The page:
I wouldn't like to say that I'm totally addicted to the internet but, thinking back, I really should admit that there have been occasional times when I've been sitting right next to my husband in front of the telly and I've emailed him to ask whether he will be in for dinner the following night.
And actually, yes, whenever my husband does or says anything, he immediately follows it with the entreaty: "And don't tweet that".
Ach, while we're on a roll, yes, yes, I will admit to the fact that most nights I start going to bed at least two hours before I turn off the light, distracted time and again by people's status updates on Twitter or trending topics - and that I often dream in hashtags.
Or that when I'm not writing blogs, I'm reading them. And that I spend more time conversing online in a day than I do chatting on the telephone in a week. Or possibly a month. Or two.
So, I wondered, how would I cope with going cold turkey and spending an entire week without wi-fi, seven whole days without a dongle? The odds weren't great.
Day one. Arrive at airport. Furtively check emails then tweet a few people for support before switching off data roaming. Have smart phone surgically removed from hand. Spend flight tapping at the table with my typing fingers.
Drive to middle of nowhere. No phone signal unless lying on the chest of drawers. No internet access unless standing very, very still in a tiny corner of a flower bed. Resist urge to check emails. Uncork a bottle of red that tastes more like a vintage Palwin than the fancy label suggests and open a book.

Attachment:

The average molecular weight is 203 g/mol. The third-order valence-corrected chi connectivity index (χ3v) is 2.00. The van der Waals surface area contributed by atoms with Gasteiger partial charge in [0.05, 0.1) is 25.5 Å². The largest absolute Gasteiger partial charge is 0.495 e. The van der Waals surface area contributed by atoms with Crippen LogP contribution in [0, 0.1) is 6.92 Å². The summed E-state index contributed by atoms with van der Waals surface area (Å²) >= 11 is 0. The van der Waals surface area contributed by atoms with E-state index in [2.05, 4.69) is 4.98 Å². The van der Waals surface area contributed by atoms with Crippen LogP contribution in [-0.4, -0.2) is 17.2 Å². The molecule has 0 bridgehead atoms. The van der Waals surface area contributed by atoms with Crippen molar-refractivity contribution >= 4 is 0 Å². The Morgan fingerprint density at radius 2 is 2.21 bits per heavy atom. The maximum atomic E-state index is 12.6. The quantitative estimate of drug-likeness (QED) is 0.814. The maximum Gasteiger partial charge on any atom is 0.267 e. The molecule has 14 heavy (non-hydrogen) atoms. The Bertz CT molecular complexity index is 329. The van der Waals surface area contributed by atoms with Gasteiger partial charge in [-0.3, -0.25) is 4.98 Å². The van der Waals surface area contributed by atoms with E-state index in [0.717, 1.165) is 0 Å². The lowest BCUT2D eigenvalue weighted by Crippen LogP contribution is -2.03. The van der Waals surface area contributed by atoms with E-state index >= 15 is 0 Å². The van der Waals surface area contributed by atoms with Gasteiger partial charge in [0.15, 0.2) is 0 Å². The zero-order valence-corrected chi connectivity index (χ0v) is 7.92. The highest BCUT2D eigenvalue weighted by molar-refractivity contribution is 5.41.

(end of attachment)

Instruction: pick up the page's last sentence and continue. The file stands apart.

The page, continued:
Finish book. Finish wine. No longer care about checking Facebook.
Day two. See sunshine for first time in several miserable, rain-soaked months. Far too busy basking to worry about email.
Day three. Fall head over heels with newborn lamb. Resist urge to tweet: "I am in love with a sheep" - which, in retrospect, is probably a good thing.
Day four. Another good book. Surface occasionally to smile at husband or hug small child (on the rare occasions we can persuade her to leave the swimming pool). But otherwise far too engrossed to care that smartphone is idling in a drawer.
Day five. But what if… decide may be prudent to do brief check in case of important messages.
Stand on one leg in lavender bush leaning slightly towards the east and find a signal. Inbox quickly fills up. Realise can't face reading any of it and go back to book.
Day six. Revelling in life of sun, sheep and sandals and have no desire to go online, ever again.
Day seven. Land at Stansted in pouring, freezing rain. Catch sight of forecast for week ahead. Put on winter clothes, buy umbrella - and reconnect.
This really is no weather for cold turkey. Although a nice steaming bowl of chicken soup would probably go down a treat with a tweet or two.